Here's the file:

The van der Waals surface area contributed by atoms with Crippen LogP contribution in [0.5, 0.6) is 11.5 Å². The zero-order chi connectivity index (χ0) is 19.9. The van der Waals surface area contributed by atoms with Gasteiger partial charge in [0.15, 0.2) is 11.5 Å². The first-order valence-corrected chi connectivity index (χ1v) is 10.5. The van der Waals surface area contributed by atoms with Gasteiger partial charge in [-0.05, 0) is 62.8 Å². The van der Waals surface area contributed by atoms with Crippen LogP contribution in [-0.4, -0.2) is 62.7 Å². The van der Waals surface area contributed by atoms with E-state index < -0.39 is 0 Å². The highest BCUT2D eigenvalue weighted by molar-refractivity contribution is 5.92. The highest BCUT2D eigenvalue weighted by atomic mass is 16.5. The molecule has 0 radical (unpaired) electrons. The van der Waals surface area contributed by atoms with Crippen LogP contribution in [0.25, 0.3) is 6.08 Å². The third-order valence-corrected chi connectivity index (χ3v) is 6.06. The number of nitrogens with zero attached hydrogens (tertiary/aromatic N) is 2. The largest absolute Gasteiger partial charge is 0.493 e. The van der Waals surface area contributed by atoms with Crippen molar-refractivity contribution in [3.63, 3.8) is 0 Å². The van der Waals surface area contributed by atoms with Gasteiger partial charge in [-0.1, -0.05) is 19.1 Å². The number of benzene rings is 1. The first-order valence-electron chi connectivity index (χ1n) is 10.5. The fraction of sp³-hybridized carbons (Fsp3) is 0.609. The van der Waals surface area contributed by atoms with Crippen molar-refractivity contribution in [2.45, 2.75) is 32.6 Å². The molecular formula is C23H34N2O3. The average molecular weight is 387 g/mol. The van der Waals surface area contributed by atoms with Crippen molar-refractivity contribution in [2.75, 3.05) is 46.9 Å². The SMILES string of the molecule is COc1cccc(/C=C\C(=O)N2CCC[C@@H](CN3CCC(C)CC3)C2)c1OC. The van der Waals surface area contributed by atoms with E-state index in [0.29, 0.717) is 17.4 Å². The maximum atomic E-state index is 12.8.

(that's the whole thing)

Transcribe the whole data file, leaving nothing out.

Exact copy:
The van der Waals surface area contributed by atoms with Crippen LogP contribution in [0.5, 0.6) is 11.5 Å². The zero-order chi connectivity index (χ0) is 19.9. The van der Waals surface area contributed by atoms with Gasteiger partial charge in [0.15, 0.2) is 11.5 Å². The first-order valence-corrected chi connectivity index (χ1v) is 10.5. The van der Waals surface area contributed by atoms with Gasteiger partial charge in [-0.05, 0) is 62.8 Å². The van der Waals surface area contributed by atoms with Crippen LogP contribution in [-0.4, -0.2) is 62.7 Å². The van der Waals surface area contributed by atoms with E-state index < -0.39 is 0 Å². The highest BCUT2D eigenvalue weighted by molar-refractivity contribution is 5.92. The highest BCUT2D eigenvalue weighted by atomic mass is 16.5. The molecule has 0 radical (unpaired) electrons. The van der Waals surface area contributed by atoms with Crippen LogP contribution in [0.25, 0.3) is 6.08 Å². The third-order valence-corrected chi connectivity index (χ3v) is 6.06. The number of nitrogens with zero attached hydrogens (tertiary/aromatic N) is 2. The largest absolute Gasteiger partial charge is 0.493 e. The van der Waals surface area contributed by atoms with Crippen molar-refractivity contribution in [3.63, 3.8) is 0 Å². The van der Waals surface area contributed by atoms with Gasteiger partial charge in [-0.1, -0.05) is 19.1 Å². The number of benzene rings is 1. The first-order valence-electron chi connectivity index (χ1n) is 10.5. The fraction of sp³-hybridized carbons (Fsp3) is 0.609. The van der Waals surface area contributed by atoms with Crippen molar-refractivity contribution in [2.45, 2.75) is 32.6 Å². The molecular formula is C23H34N2O3. The average molecular weight is 387 g/mol. The van der Waals surface area contributed by atoms with Crippen molar-refractivity contribution in [2.75, 3.05) is 46.9 Å². The SMILES string of the molecule is COc1cccc(/C=C\C(=O)N2CCC[C@@H](CN3CCC(C)CC3)C2)c1OC. The van der Waals surface area contributed by atoms with E-state index in [0.29, 0.717) is 17.4 Å². The maximum atomic E-state index is 12.8.